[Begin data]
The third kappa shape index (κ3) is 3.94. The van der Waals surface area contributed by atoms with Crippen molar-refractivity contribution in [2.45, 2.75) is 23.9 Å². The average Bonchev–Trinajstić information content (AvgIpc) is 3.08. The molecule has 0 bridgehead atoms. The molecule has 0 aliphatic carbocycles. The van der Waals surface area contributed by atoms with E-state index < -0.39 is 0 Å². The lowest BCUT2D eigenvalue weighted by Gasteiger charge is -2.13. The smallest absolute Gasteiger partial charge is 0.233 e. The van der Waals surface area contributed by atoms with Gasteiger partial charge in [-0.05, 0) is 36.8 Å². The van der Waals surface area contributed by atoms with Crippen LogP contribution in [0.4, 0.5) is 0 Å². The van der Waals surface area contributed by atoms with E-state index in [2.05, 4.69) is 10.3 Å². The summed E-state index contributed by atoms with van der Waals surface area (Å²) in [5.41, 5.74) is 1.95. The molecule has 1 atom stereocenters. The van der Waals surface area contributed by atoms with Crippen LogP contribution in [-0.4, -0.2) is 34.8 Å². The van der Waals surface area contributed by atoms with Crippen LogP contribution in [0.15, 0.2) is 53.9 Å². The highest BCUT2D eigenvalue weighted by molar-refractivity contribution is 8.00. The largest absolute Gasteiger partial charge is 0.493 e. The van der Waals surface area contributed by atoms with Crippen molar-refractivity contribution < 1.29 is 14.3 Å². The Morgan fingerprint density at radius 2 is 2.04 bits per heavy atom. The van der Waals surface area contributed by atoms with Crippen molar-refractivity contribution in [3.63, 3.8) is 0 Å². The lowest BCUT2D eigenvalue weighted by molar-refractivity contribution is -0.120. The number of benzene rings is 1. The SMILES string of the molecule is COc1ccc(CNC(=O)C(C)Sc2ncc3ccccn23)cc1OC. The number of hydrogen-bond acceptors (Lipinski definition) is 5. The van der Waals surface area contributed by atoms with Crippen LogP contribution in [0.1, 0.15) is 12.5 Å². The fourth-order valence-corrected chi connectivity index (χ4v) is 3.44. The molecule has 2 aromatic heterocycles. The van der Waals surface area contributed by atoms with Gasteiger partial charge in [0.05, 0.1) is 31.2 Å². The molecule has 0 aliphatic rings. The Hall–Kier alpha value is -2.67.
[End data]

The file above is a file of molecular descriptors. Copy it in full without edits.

The third kappa shape index (κ3) is 3.94. The van der Waals surface area contributed by atoms with Crippen molar-refractivity contribution in [2.45, 2.75) is 23.9 Å². The average Bonchev–Trinajstić information content (AvgIpc) is 3.08. The molecule has 0 bridgehead atoms. The molecule has 0 aliphatic carbocycles. The van der Waals surface area contributed by atoms with E-state index < -0.39 is 0 Å². The lowest BCUT2D eigenvalue weighted by Gasteiger charge is -2.13. The smallest absolute Gasteiger partial charge is 0.233 e. The van der Waals surface area contributed by atoms with Gasteiger partial charge in [-0.05, 0) is 36.8 Å². The van der Waals surface area contributed by atoms with Crippen LogP contribution in [0.4, 0.5) is 0 Å². The van der Waals surface area contributed by atoms with E-state index in [2.05, 4.69) is 10.3 Å². The summed E-state index contributed by atoms with van der Waals surface area (Å²) in [5.41, 5.74) is 1.95. The molecule has 1 atom stereocenters. The van der Waals surface area contributed by atoms with Crippen LogP contribution in [-0.4, -0.2) is 34.8 Å². The van der Waals surface area contributed by atoms with Crippen LogP contribution in [0.15, 0.2) is 53.9 Å². The highest BCUT2D eigenvalue weighted by molar-refractivity contribution is 8.00. The largest absolute Gasteiger partial charge is 0.493 e. The van der Waals surface area contributed by atoms with Crippen molar-refractivity contribution < 1.29 is 14.3 Å². The Morgan fingerprint density at radius 2 is 2.04 bits per heavy atom. The van der Waals surface area contributed by atoms with Crippen molar-refractivity contribution in [3.63, 3.8) is 0 Å². The lowest BCUT2D eigenvalue weighted by molar-refractivity contribution is -0.120. The number of benzene rings is 1. The SMILES string of the molecule is COc1ccc(CNC(=O)C(C)Sc2ncc3ccccn23)cc1OC. The number of hydrogen-bond acceptors (Lipinski definition) is 5. The van der Waals surface area contributed by atoms with Crippen LogP contribution in [0.1, 0.15) is 12.5 Å². The fourth-order valence-corrected chi connectivity index (χ4v) is 3.44. The molecule has 2 aromatic heterocycles. The van der Waals surface area contributed by atoms with Gasteiger partial charge in [0.05, 0.1) is 31.2 Å². The molecule has 0 aliphatic rings. The Hall–Kier alpha value is -2.67.